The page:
ETHIOPIA: EEP reactivates two turbines at Tekezé hydroelectric power plant

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ETHIOPIA: EEP reactivates two turbines at Tekezé hydroelectric power plant©Oleg_Mit/Shutterstock

Ethiopian Electric Power (EEP), a state-owned company, has revived two turbines at the Tekezé hydroelectric power plant in northern Ethiopia. They will once again supply 150 MW after a total shutdown period of several months.

A successful operation for Ethiopian Electric Power (EEP)! The Ethiopian state-owned electricity company has just completed repairs on two of the four turbines at the Tekezé hydroelectric power plant. According to Moges Mekonnen Alemu, EEP’s communications director, three turbines were out of service mainly due to mechanical problems, caused in part by the drop in the water level of the Tekezé River, “which often leads to malfunctions in some parts of the turbines”.

The Tekezé River problem is common to other rivers in eastern and southern Africa. The decrease in river flow is caused by the drought that has affected these regions for several months. The two turbines that have just been returned to service produce a total of 150 MW. This capacity is in addition to the 75 MW produced to date by the Tekezé hydroelectric power plant.

Another turbine still off!

The repairs carried out by the Ethiopian public company have not been completed: one last turbine is still out of service. The Tekezé hydroelectric power plant, one of the largest in Ethiopia, has a 300 MW capacity. It operates thanks to the water stored by a vaulted dam and double curves. Its height is 188 m. The dam is located in the Tekezé canyon, the most impressive on the African continent.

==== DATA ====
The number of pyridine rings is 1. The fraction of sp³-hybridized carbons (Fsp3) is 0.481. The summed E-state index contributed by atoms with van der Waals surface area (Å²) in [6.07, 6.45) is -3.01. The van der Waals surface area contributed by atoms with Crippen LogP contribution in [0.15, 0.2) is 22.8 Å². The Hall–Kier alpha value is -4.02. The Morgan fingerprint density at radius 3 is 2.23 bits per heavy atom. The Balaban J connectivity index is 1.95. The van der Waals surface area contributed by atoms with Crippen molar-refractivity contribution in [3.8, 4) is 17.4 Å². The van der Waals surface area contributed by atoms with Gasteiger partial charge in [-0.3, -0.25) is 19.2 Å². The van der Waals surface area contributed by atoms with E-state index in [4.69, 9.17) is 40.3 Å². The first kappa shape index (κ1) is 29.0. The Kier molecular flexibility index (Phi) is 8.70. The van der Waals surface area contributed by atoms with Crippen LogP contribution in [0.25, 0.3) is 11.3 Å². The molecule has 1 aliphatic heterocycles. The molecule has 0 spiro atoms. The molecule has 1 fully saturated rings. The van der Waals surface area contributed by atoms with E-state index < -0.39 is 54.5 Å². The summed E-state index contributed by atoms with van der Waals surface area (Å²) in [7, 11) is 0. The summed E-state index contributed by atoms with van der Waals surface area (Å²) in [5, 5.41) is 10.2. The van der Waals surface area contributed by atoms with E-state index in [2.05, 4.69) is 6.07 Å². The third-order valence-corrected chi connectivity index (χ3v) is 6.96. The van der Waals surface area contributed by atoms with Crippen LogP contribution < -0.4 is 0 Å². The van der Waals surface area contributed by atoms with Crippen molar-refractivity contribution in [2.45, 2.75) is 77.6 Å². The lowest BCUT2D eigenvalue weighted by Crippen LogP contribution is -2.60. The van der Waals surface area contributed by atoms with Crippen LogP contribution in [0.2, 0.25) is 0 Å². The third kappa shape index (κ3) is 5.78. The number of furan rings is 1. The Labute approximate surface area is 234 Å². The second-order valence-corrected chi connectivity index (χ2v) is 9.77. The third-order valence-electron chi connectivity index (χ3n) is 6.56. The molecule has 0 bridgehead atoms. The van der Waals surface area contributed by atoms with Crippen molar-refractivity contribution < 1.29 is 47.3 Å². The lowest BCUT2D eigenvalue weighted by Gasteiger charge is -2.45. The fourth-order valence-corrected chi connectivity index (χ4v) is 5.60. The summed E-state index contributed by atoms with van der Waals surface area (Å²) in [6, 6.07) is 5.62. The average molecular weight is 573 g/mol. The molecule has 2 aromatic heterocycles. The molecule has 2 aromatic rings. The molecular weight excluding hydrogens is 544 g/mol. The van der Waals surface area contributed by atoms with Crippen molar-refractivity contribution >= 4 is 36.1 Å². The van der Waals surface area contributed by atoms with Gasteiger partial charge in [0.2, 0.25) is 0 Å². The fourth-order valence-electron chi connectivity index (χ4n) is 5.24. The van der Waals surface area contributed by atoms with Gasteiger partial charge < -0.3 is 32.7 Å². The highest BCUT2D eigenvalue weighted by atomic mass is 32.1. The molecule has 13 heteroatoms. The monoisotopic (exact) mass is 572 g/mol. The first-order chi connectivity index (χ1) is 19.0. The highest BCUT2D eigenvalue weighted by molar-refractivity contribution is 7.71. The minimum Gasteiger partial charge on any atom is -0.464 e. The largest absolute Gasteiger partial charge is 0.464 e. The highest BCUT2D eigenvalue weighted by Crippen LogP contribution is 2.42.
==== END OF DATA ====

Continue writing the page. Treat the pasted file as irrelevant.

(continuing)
In a 2008 report, when the dam was still under construction, the International Rivers Association was already warning about the shortcomings of a dam located in the heart of a canyon. “In addition to the traditional environmental problems posed by large dams, such as changing hydrology and the threat of fisheries, Tekezé will also completely change the face of one of Africa’s deepest canyons. The depth of the canyon walls will likely contribute to significant sedimentation at the dam site once the area is flooded,” indicated the association in its report.

The dam was built by Sinohydro, China Gezhouba Group Corporation (CGGC). Inaugurated in 2009, the Tekezé hydroelectric project required an investment of almost $400 million. Financing was provided by Sinohydro (49%), CGGC (30%), two Chinese companies, and Sur Construction (21%), a company based in Bezons in northern France.

Jean Marie Takouleu


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